NEW YORK (AdAge.com) -- In October 2000, Mike Gerfen and Jane Tamraz finalized the deal on their purchase of Kalamazoo, Mich., agency Biggs Gilmore, where they had previously been account leads. That left barely enough time for a champagne toast before the economy collapsed around them.
As many of the agency's clients struggled, the partners had to lay off about half the 100-person staff. "From the start, we were operating in a hole," said the agency's president, Mr. Gerfen.
Today, Biggs Gilmore is a 106-person digital player with a second office in Chicago. Reporting $10.1 million in 2009 revenue, the shop is the interactive agency of record for brands such as Heinz Ketchup, Frosted Flakes, Rice Krispies, Pop-Tarts, Cottonelle, Corn Pops and Morningstar Farms, among other consumer-package-goods titans.
What happened in the interim was that Biggs Gilmore leveraged the primary advantage of its small stature: dexterity. While the agency was hemorrhaging traditional advertising opportunities, the partners recognized the opportunity to help companies navigate the digital realm.
Biggs Gilmore started building what it calls a "development department" that now boasts project-management capacities, a slew of awards and expertise in search marketing, social media and analytics.
In 2003, the agency's first digital brand assignment for Kellogg's Apple Jacks was a turning point. That Apple Jacks already had a brand agency of record, Leo Burnett, was fine by Biggs Gilmore, one of whose strengths is a penchant for realism.
"As an agency in a place called Kalamazoo, we recognized that we were never going to become a brand agency for Fortune 100 CPG companies," said Ms. Tamraz, CEO. "But we saw an opportunity, through our digital competencies, to live alongside the brand-agency relationships those companies already had."
The 2010 "Roll Poll" for Cottonelle, a client for which the agency collaborates with agency of record JWT and media agency MindShare, allowed users to vote in an online debate about toilet-paper-rolling preferences that spilled onto Facebook and Twitter. In three months, the campaign for an otherwise low-involvement category attracted 2.2 million video downloads and 3,800 daily social-media interactions.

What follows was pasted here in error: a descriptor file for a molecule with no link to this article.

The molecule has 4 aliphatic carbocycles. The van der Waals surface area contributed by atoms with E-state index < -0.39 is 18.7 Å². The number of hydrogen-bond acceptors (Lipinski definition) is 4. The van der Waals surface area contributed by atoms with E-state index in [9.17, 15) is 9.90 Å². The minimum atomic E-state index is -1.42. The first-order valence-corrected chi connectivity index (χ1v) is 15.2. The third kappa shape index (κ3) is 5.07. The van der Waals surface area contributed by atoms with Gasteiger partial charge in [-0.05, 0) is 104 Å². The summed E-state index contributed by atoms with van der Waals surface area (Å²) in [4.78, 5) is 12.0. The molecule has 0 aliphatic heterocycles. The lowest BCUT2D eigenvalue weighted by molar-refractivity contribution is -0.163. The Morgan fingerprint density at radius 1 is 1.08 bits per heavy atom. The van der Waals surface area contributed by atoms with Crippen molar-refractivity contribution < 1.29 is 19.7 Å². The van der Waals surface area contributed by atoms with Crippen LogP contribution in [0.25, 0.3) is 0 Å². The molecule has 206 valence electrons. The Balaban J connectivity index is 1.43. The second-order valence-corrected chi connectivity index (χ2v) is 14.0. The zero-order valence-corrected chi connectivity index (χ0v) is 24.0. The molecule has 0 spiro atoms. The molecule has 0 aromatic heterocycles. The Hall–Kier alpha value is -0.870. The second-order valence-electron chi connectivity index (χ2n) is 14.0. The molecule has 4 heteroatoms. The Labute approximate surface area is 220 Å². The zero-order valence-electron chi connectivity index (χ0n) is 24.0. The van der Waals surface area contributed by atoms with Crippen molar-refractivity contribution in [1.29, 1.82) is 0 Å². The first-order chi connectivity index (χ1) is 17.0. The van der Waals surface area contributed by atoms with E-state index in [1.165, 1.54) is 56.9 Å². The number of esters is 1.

"They box above their weight," said Mark Baynes, VP-global chief marketing officer, Kellogg Co. "They're a middleweight [company] boxing like a heavyweight, with work that's reflective of a far bigger agency."
In 2009, Biggs Gilmore launched Kellogg's first all-digital effort (it ran without TV or print to support it) with Pop-Tarts' "LOL" campaign. Featuring online advertising, videos, downloadable content and games, in less than a year it generated more than 1.3 million Facebook fans. That earned it the No. 16 spot in MSNBC/Slate's Facebook 50, a ranking of Facebook-savvy companies.
One reason the agency has thrived in the face of a recession is its portfolio of consumer-package-goods brands, which historically perform well in a downturn. But Ms. Tamraz credits something else, too. Biggs Gilmore's early years were like a recession-survival boot camp for the management team, which developed the habit of responding to market trends ahead of the curve. "Since 2000, we've been on a journey of continuous change," she said.
RUNNER-UP: PARTNERS & NAPIER
It's not often that the word "partners" appears in front of top agency executives in an agency's name. But at Partners & Napier, the name is a reflection of the agency's philosophy.
"We fundamentally believe that no one is successful on their own," said Sharon Napier, president-CEO of Partners & Napier. "It's about the collection of people to make the work successful."
In six years, Partners & Napier has grown from 40 employees to 144, with 2009 revenue of $17 million -- more than a 14% jump in revenue from 2008. Not bad, especially considering the recession.
The partnership philosophy at the agency extends to the agency's relationships with clients. Leslie Dance, worldwide VP-brand marketing and communications at Kodak, said, the shop "is an extension of our own team. Our brand is in their DNA. I think you can contribute a lot of our success to the partnership with Partners & Napier."
Partners & Napier created a campaign for Kodak called "People Against Big Ink," a website for Kodak inkjet printers. The website aggregated consumer commentary about Kodak and its competition in the inkjet-printer space from social media, blogs and customer-review sites.